For the last 20 years, I’ve associated Valentine’s Day with sickle-cell anemia.
I know that this association, on the surface, makes absolutely no sense. A common neurotypical impression of autistic people is that we are free-associators subject to speaking in non-sequiturs. You might be talking about one thing, and I might respond with a story about something that you think is completely unrelated, or spout out a song lyric based on one word you said.
And then you’re like, “Ashley, what the fuck does ‘MMMBop’ have to do with anything,” and I’m like, “What, isn’t it obvious? You mentioned homophobic slurs, which made me think of ‘pansy,’ which made me think of the pansy from the ‘MMMBop’ video, which made me--oh. I guess it...wasn’t obvious.”
When I took my first improv class at Upright Citizens Brigade, I learned that there’s actually a name for this--A to C thinking. Neurotypicals do it too, but they’re generally better at gauging whether or not other people will follow their thought processes instead of assuming that everyone is always on the same page as they are. (They also, of course, have the privilege of going through life being able to assume that most of the time, everyone is on the same page as they are. But I digress.)
Like many other autistic traits, A to C thinking seems super weird in day-to-day social situations, but when applied purposefully, it can be a terrific asset to creative pursuits.
“Ok Ashley,” you may say, “so Valentine’s Day is A, and sickle-cell anemia is C. Are you going to tell us what B is?”
Well, it all started my first day of seventh grade when I first laid eyes on This Particular Boy.
It was my first day of middle school, a place where the student body of each grade was five times the size of what it had been in elementary school. I was nervous, but also excited, because starting at a new school meant meeting dozens of new people who had no idea what an enormous fucking weirdo I was in elementary school. All I had to do was, well...not act like an enormous fucking weirdo. I didn’t really know how to do that, but I had, through trial and error, accumulated a decent amount of knowledge about what not to do.
Like most autistic kids, I had no intuitive concept of how to take control of social situations, and the concept of code-switching was beyond me. Most of the time, I simply watched my social life happen TO me, and experimented with different reactions that I imagined might possibly be appropriate, hoping to randomly stumble upon the ones that resulted in, if not praise, simply the least amount of ridicule. And whenever I was lucky enough to stumble upon the “right” or “least terrible” reactions, I filed them away as little miniature scripts in my mental Rolodex and replicated them in other situations, hoping (but never knowing for sure) that they would be equally effective (or at least equally benign) no matter who I was talking to. Lather, rinse, repeat.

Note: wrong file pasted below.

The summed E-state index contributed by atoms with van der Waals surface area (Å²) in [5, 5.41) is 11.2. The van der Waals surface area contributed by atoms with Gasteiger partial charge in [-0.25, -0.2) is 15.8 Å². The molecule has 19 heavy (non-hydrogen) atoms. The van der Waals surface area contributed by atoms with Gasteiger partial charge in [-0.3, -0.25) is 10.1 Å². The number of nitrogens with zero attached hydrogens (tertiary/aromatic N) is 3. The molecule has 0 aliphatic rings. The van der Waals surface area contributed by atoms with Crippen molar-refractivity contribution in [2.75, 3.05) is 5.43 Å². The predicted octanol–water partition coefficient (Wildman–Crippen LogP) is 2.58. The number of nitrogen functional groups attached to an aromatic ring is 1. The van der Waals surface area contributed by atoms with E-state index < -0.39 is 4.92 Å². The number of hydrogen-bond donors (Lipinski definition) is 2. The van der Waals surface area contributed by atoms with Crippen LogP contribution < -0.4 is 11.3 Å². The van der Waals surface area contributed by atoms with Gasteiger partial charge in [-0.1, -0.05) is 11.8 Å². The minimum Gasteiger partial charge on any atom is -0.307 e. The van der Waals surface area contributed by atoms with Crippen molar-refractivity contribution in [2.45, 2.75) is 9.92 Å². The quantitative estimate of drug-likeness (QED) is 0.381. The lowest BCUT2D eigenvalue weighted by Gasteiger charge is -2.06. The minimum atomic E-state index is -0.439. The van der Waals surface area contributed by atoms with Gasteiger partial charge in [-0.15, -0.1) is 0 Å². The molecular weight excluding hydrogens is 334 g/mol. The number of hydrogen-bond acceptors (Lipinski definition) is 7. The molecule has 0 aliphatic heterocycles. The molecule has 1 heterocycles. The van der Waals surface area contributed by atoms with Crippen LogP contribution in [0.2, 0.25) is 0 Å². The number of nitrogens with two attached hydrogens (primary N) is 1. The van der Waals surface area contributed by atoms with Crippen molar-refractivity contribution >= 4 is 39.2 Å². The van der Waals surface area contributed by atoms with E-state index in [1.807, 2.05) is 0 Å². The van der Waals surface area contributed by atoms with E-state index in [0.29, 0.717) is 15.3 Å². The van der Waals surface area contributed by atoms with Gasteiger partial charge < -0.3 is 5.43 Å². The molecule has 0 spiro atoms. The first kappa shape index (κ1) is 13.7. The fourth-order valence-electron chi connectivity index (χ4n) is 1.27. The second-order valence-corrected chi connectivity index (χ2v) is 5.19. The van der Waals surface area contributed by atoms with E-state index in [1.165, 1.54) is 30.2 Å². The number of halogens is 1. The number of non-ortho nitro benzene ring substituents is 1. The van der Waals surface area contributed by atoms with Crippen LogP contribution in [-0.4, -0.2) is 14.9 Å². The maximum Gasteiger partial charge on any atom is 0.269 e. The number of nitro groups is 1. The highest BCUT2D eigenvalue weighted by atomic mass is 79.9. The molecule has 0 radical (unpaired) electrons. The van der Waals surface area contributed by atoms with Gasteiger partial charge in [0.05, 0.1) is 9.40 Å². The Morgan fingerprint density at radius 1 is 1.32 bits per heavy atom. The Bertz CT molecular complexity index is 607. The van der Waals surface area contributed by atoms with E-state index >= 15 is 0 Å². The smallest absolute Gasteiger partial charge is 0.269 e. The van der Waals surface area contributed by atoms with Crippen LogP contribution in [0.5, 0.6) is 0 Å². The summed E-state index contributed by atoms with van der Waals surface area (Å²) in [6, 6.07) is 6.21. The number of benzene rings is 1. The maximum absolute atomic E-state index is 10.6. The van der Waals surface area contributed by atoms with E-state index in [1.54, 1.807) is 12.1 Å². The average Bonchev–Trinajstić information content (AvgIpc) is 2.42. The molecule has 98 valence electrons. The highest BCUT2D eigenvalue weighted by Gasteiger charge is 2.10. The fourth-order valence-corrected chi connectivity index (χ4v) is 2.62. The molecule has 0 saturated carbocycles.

In no instance was this process more apparent, more prolonged, or more painful than the epic saga that was my crush on This Particular Boy--or more accurately, everyone else's reaction to my crush on This Particular Boy.
TPB--his name isn’t a secret, but I’m rescinding it anyway--sat across from me in science class, and on that first day of class, I locked eyes with him. Of course, like most autistic kids, sustained eye contact was never my forte and made me profoundly uncomfortable, but TPB had the most stunningly blue eyes I had ever seen (a trait I associated heavily with my first love) and I could not look away.
My first thought was, Wow, he’s super cute.
My second thought was don’t be ridiculous, Ashley, boys who are that cute never give you the time of day. Even if they did, he definitely won’t now that you’ve already overstayed your welcome in this eye-lock by at least three seconds. For fuck’s sake, stop staring at him before you make an even bigger ass of yourself.
The very next day, I did in fact make an even bigger ass of myself when I dropped all my books in the crowded hallway between classes. But while other kids snickered or averted their eyes and jostled past me, TPB stopped and helped me. He didn’t say a word, didn’t turn it into a grand gesture of chivalry, he just gathered my books together, handed them back to me, and moved on with his day without even waiting for a “thank you,” which I may or may not have managed to squeak out through my haze of gobsmacked shock. For a moment I couldn’t even move, I just stood there staring blankly ahead, waiting for the catch, for the punchline that I didn’t even realize I was used to.
Even as a kid who was presumably bad at reading social cues, I had already experienced and internalized enough misogyny to not trust boys, as a general rule. Combining that deep distrust with the classic autistic black-and-white thinking, influenced only by my limited life experience and teen TV tropes, it simply did not compute that it was possible for a boy, especially an attractive boy, to just be nice to me with no ulterior motive beyond basic human decency.